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: British Empire & Commonwealth
: Winthrop collection
: Hugh Erskine Winthrop was born 26th October 1897. After studying at the City & Guilds Engineering College he was accepted into Sandhurst in 1915, but sent instead to R.M.C. Wellington in India, where he was commissioned as 2nd Lieutenant in the Indian Army (14th (K.G.O) Sikh Regiment) in April 1916. He reached the rank of Acting Captain during WW1, where he saw active service in Iraq on the Tigris Front during the Mesopotamian Campaign. He was mentioned in despatches for his role in the Battle of Sharqat in the closing days of the war, and went on to active service in Afghanistan in early 1919. Later in 1919 Winthrop was appointed ADC to the Lieutenant Governor of the Punjab, based in Lahore. a post he held for around 2 years. He then returned to regular army life, seeing active service once more in the Kurdish uprising of 1922-23, where his battalion was involved in the first ever strategic airlift of troops. After spending a year at the Army's Staff College in Camberley, he fought on the North West front in India in 1930, and reached the rank of Major in 1934. He remained in India for the rest of his career, becoming Colonel then Acting Brigadier during WW2. He was granted the honorary rank of Brigadier on his retirement in 1947. Winthrop was commended in his annual military reports for his dedication, tact, energy and grasp of languages (Punjabi and Urdu). He was also an excellent horseman and hockey player, and took a keen part in regimental sports. Following his retirement he was active in the Soldiers', Sailors' and Airmen's Families Association, serving as its Director of Appeals. He was married to Doreen Mary, from whom he was divorced in 1932, and then remarried to Eileen Maude Adelaide Mackey with whom he had one son, Edward Hugh, born in 1939. He died in 1963 and was buried in Tonbridge, Kent. Winthrop's collection contains both photographic material and paper archives relating to his life and career. The majority of the material centres on his army service, particularly the early part of his career which is documented in detail, and provides a rich and rare insight into the day-to-day life of a British officer in the Indian army. Many of the photographs of his active service in WW1 and later, and during his stint as ADC to Lieutenant Governor Maclagan, are complemented by diaries and ephemera which will be of particular interest to researchers. This catalogue was produced with support from the National Cataloguing Grants Programme for Archives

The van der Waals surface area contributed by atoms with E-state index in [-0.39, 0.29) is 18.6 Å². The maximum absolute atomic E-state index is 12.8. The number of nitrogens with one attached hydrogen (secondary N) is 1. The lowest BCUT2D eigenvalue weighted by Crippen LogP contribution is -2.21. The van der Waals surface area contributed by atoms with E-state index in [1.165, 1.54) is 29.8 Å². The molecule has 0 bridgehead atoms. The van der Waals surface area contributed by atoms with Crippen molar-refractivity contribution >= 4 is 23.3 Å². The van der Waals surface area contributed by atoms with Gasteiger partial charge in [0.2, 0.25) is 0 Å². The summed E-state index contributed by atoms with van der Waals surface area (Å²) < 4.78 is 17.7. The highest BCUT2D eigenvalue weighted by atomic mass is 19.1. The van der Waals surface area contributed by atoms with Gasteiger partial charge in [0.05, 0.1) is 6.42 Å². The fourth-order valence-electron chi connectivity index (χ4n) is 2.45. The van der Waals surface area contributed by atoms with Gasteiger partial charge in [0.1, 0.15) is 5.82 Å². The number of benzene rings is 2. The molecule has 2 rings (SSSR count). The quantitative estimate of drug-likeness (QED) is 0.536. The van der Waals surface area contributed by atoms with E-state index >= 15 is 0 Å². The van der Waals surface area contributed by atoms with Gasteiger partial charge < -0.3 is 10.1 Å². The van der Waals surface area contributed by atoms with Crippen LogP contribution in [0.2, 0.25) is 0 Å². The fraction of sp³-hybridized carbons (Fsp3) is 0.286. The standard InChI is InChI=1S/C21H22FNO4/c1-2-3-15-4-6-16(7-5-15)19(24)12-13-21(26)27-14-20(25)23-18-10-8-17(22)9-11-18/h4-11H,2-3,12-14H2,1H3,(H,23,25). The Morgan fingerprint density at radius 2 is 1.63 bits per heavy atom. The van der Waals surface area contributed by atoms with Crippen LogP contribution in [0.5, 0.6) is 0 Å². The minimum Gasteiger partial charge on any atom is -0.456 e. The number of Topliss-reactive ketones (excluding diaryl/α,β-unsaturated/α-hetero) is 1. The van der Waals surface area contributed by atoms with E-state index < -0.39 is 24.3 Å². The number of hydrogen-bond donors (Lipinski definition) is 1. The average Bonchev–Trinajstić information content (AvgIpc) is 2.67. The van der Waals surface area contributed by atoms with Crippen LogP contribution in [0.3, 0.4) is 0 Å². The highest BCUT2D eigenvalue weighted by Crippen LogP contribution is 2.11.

Pakistan, India, Iraq, Iran, Mesopotamia